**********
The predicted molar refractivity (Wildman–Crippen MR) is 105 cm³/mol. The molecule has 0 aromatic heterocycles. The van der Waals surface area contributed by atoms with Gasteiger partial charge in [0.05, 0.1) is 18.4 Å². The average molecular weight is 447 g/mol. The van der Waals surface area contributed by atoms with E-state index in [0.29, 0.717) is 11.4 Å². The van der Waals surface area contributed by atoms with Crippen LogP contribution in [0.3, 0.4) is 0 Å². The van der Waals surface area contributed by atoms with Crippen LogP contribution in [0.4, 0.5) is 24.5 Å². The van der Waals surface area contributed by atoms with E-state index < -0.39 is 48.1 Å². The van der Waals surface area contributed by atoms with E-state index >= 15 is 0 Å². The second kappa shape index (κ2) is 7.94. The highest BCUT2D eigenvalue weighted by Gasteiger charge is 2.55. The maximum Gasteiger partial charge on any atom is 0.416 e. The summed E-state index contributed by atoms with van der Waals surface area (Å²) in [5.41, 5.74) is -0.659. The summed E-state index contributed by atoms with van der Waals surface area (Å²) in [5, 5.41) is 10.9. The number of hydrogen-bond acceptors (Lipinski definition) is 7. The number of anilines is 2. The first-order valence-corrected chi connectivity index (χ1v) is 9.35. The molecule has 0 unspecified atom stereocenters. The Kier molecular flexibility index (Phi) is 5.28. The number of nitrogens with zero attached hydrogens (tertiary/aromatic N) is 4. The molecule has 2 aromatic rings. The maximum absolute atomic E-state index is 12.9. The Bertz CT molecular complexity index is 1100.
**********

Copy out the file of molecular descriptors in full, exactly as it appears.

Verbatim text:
The predicted molar refractivity (Wildman–Crippen MR) is 105 cm³/mol. The molecule has 0 aromatic heterocycles. The van der Waals surface area contributed by atoms with Gasteiger partial charge in [0.05, 0.1) is 18.4 Å². The average molecular weight is 447 g/mol. The van der Waals surface area contributed by atoms with E-state index in [0.29, 0.717) is 11.4 Å². The van der Waals surface area contributed by atoms with Crippen LogP contribution in [0.3, 0.4) is 0 Å². The van der Waals surface area contributed by atoms with Crippen LogP contribution in [0.4, 0.5) is 24.5 Å². The van der Waals surface area contributed by atoms with E-state index < -0.39 is 48.1 Å². The van der Waals surface area contributed by atoms with E-state index >= 15 is 0 Å². The second kappa shape index (κ2) is 7.94. The highest BCUT2D eigenvalue weighted by Gasteiger charge is 2.55. The maximum Gasteiger partial charge on any atom is 0.416 e. The summed E-state index contributed by atoms with van der Waals surface area (Å²) in [5.41, 5.74) is -0.659. The summed E-state index contributed by atoms with van der Waals surface area (Å²) in [5, 5.41) is 10.9. The number of hydrogen-bond acceptors (Lipinski definition) is 7. The number of anilines is 2. The first-order valence-corrected chi connectivity index (χ1v) is 9.35. The molecule has 0 unspecified atom stereocenters. The Kier molecular flexibility index (Phi) is 5.28. The number of nitrogens with zero attached hydrogens (tertiary/aromatic N) is 4. The molecule has 2 aromatic rings. The maximum absolute atomic E-state index is 12.9. The Bertz CT molecular complexity index is 1100.